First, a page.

Starlink is aiming to be the first company to offer consumers high-speed broadband internet with truly global coverage — which would include even the most remote areas of Yucatán.
This new competitor in the international telecommunications market is an offshoot of Elon Musk’s aerospace company SpaceX, which is responsible for launching the network of satellites necessary to achieve Starlink’s goal.
For now, Starlink is offering its service only through a beta test in select markets for US$100 a month. The service also requires the purchase of a US$499 kit. Though pricy, for those living in remote areas, this technology may be a game changer.
Local real estate agent Julian Zarate notes, “fast and reliable satellite internet access could be a game-changer for those looking to buy property in Yucatan’s countryside.”
Musk describes Starlink’s network of satellites as a constellation, given that unlike traditional satellite systems, this new network relies on thousands of interfaced micro-satellites that will dot the night sky across the globe. However, Starlink is not without its detractors. Specialists and policymakers are concerned that these satellites will clutter up the night sky and pose a threat to other satellites and vehicles in orbit.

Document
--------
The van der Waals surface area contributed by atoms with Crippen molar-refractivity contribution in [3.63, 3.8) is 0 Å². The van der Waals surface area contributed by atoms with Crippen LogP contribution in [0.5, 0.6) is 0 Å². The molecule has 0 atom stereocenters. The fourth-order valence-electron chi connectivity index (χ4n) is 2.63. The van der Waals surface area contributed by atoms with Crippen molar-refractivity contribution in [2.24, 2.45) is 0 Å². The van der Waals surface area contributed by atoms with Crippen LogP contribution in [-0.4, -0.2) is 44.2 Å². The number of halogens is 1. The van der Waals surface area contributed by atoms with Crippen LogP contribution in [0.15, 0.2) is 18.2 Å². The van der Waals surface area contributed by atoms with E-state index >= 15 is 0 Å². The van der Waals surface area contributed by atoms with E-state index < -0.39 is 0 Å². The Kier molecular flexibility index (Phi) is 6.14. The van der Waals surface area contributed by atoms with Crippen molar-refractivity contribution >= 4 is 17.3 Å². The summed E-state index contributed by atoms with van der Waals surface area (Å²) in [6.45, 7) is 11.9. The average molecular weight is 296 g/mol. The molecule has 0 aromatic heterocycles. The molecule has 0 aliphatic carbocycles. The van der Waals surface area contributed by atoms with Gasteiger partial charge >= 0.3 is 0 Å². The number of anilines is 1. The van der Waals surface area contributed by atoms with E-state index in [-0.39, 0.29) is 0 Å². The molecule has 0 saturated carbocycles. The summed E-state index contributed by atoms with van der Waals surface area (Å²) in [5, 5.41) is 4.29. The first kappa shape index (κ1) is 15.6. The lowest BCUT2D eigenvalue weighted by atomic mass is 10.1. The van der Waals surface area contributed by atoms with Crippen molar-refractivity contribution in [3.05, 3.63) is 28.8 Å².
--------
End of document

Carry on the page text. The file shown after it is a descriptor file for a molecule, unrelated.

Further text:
It remains unknown when the service will be available worldwide but it is possible to register on starlink.com for updates, including when the service will be coming to any specific area. No price point has been set for the service once it is out of its beta testing phase, but the company has suggested that it will be considerably lower than its current price and that of competitors.